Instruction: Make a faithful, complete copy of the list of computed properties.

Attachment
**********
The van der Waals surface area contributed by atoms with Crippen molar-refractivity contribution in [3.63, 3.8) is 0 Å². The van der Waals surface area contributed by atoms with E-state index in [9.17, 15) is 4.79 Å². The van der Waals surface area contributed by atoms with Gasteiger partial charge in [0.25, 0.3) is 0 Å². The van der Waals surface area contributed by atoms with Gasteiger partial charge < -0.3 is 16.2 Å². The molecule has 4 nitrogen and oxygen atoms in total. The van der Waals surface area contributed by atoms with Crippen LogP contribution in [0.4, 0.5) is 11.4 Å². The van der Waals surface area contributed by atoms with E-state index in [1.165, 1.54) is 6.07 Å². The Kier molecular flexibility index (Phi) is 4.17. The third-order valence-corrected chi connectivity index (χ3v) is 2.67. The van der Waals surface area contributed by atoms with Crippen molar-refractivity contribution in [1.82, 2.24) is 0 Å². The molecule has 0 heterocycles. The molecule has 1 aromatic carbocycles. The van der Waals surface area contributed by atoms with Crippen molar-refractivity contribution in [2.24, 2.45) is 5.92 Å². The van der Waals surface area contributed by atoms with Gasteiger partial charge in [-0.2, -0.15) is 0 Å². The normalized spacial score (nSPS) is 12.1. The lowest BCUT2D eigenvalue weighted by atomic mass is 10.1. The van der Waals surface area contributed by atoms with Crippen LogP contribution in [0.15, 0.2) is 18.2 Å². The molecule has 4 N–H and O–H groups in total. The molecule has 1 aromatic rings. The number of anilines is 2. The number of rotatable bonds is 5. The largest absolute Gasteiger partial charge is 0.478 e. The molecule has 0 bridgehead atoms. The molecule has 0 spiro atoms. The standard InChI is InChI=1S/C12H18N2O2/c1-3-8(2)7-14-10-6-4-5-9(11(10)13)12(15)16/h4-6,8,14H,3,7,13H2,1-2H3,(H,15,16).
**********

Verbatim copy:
The van der Waals surface area contributed by atoms with Crippen molar-refractivity contribution in [3.63, 3.8) is 0 Å². The van der Waals surface area contributed by atoms with E-state index in [9.17, 15) is 4.79 Å². The van der Waals surface area contributed by atoms with Gasteiger partial charge in [0.25, 0.3) is 0 Å². The van der Waals surface area contributed by atoms with Gasteiger partial charge < -0.3 is 16.2 Å². The molecule has 4 nitrogen and oxygen atoms in total. The van der Waals surface area contributed by atoms with Crippen LogP contribution in [0.4, 0.5) is 11.4 Å². The van der Waals surface area contributed by atoms with E-state index in [1.165, 1.54) is 6.07 Å². The Kier molecular flexibility index (Phi) is 4.17. The third-order valence-corrected chi connectivity index (χ3v) is 2.67. The van der Waals surface area contributed by atoms with Crippen molar-refractivity contribution in [1.82, 2.24) is 0 Å². The molecule has 0 heterocycles. The molecule has 1 aromatic carbocycles. The van der Waals surface area contributed by atoms with Crippen molar-refractivity contribution in [2.24, 2.45) is 5.92 Å². The van der Waals surface area contributed by atoms with Gasteiger partial charge in [-0.2, -0.15) is 0 Å². The normalized spacial score (nSPS) is 12.1. The lowest BCUT2D eigenvalue weighted by atomic mass is 10.1. The van der Waals surface area contributed by atoms with Crippen LogP contribution in [0.15, 0.2) is 18.2 Å². The molecule has 4 N–H and O–H groups in total. The molecule has 1 aromatic rings. The number of anilines is 2. The number of rotatable bonds is 5. The largest absolute Gasteiger partial charge is 0.478 e. The molecule has 0 bridgehead atoms. The molecule has 0 spiro atoms. The standard InChI is InChI=1S/C12H18N2O2/c1-3-8(2)7-14-10-6-4-5-9(11(10)13)12(15)16/h4-6,8,14H,3,7,13H2,1-2H3,(H,15,16).